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Guest Author: 
Kristen Hobby

 

My family and I recently spent 10 days in Northern Spain, visiting and walking the first and last parts of the Camino de Santiago. It is something that I have wanted to do for many years, after hearing from many friends returning from this life-changing pilgrimage. While we didn’t have the time to walk the whole 800 kms (600 miles) which would have taken around 6 weeks, we did manage the first big walk from St. Jean Pied du Pont in France up over the Pyrenees to Roncevalle in Spain, an epic 20 kms straight up ascent, followed by a grueling 4-5 kms straight down descent. We broke the first day up into two shorter days before slowly making our way to Sarria (via the wonderful city of Pamplona) the last place you can join the Camino and receive your pilgrim’s passport in Santiago. As you walk you collect stamps at various churches, cafes and hotels to complete your passport as proof of your journey.

Guest Author: 
Sharon Seyforth Garner

 

 

Editior's note:  Art and spiritual companionship go together. Many of you know about an ancient contemplative practice caled visio divina. And SDI is about to launch a webinar series called "Contemplative Photography & Spiritual Companionship."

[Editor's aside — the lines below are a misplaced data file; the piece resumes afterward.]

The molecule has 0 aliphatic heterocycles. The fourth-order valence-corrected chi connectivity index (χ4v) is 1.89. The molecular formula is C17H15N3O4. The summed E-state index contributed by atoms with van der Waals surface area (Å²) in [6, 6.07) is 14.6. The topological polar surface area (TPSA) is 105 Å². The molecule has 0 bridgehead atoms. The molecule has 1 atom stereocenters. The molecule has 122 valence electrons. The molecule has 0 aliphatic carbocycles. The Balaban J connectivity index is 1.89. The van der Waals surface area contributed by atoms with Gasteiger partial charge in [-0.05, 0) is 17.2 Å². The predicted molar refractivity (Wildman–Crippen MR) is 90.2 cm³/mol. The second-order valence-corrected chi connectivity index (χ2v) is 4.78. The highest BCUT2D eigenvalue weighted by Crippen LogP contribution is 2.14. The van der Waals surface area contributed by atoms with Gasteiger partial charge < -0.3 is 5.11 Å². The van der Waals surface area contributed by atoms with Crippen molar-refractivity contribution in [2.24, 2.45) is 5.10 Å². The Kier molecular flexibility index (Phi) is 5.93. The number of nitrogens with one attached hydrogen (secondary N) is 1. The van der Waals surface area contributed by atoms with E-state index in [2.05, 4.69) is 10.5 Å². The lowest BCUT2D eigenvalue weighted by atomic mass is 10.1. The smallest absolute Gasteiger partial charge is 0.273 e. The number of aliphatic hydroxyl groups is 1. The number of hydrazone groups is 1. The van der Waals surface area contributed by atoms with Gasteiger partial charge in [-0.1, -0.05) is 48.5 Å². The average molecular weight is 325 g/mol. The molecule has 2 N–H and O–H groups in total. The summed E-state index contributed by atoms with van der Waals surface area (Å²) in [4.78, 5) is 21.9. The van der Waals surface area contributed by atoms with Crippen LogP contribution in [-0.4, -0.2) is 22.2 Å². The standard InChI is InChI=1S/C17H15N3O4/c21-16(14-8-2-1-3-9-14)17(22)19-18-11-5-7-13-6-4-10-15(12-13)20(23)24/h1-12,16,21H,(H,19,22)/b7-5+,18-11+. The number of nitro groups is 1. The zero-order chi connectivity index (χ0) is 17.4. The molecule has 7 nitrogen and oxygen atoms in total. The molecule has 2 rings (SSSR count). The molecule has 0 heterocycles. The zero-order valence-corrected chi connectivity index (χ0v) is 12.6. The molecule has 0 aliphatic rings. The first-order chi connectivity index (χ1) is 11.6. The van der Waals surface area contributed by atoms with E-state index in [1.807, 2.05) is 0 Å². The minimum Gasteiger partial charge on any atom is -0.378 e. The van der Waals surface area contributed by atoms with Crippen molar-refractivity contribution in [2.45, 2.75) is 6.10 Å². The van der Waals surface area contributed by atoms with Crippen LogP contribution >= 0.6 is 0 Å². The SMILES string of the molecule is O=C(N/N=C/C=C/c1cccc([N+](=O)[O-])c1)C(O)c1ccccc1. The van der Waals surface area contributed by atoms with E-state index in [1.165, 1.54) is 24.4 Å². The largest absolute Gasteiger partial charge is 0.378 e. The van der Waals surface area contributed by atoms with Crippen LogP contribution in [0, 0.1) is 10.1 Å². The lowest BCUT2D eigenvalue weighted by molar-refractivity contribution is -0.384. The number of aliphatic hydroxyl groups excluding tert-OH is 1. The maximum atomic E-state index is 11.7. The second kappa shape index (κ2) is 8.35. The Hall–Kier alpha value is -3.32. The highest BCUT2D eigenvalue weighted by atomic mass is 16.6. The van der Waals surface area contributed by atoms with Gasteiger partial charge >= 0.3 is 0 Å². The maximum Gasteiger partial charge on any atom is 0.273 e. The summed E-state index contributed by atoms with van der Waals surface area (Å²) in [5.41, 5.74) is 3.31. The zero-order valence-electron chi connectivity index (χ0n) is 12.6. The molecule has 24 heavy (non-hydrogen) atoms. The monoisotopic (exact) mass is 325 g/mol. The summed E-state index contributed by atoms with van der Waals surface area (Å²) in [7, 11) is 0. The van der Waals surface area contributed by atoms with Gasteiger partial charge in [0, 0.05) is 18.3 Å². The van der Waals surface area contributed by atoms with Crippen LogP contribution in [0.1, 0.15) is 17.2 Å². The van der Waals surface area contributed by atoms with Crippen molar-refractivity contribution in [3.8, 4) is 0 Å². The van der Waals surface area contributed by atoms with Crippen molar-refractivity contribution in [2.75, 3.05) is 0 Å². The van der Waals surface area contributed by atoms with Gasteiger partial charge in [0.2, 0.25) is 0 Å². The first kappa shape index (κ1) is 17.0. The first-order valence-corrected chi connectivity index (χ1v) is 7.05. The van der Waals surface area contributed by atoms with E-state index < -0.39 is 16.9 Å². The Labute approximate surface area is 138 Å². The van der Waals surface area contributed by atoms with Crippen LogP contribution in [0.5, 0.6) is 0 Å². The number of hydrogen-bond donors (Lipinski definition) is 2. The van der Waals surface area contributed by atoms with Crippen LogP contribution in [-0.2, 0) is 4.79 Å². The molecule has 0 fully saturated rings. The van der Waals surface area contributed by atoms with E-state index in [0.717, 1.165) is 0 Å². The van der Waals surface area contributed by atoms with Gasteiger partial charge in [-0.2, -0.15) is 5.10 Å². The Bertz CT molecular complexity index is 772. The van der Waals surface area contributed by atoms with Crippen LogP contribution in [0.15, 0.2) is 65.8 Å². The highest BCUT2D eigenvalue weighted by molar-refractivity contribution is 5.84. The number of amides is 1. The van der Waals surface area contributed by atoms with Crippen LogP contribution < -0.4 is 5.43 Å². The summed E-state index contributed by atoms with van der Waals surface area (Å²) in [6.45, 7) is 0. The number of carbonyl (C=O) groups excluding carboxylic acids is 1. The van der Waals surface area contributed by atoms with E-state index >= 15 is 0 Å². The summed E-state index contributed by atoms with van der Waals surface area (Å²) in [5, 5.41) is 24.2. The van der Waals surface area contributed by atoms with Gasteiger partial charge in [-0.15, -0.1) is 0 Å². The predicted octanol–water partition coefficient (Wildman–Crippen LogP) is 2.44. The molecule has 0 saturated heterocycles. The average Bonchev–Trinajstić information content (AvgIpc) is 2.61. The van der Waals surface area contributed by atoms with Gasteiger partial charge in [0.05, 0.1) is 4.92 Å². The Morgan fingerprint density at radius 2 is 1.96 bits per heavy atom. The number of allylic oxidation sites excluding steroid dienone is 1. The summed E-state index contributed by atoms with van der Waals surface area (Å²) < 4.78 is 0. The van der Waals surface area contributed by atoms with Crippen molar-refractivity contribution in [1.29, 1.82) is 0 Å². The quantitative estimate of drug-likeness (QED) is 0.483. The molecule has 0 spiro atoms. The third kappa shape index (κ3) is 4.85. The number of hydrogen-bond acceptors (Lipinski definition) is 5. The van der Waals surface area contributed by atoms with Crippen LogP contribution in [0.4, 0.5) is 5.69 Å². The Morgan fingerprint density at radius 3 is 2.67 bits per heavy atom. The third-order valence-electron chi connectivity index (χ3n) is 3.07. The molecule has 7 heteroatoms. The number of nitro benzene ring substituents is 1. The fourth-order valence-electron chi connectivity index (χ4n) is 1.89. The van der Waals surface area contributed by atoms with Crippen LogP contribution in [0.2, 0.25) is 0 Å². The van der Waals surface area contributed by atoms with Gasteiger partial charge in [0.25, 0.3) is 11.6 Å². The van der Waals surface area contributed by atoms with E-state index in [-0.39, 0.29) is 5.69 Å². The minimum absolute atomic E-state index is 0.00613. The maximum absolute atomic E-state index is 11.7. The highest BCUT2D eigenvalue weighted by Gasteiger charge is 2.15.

The piece of art above is an example of how useful a single artistic image can be. (It was made by our Creative Director Matt Whitney, who is also leading the contemplative photography webinar.)

The illustration was created for the January 2019 edition of Listen (see below) and the response to it was rapid and significant. People wanted to know where they could get a copy of it to hang in the space where they did spiritual direction / companionship. So, we decided to sell quality reproductions at the 2019 conference in Bellevue - and we continue to sell them on line.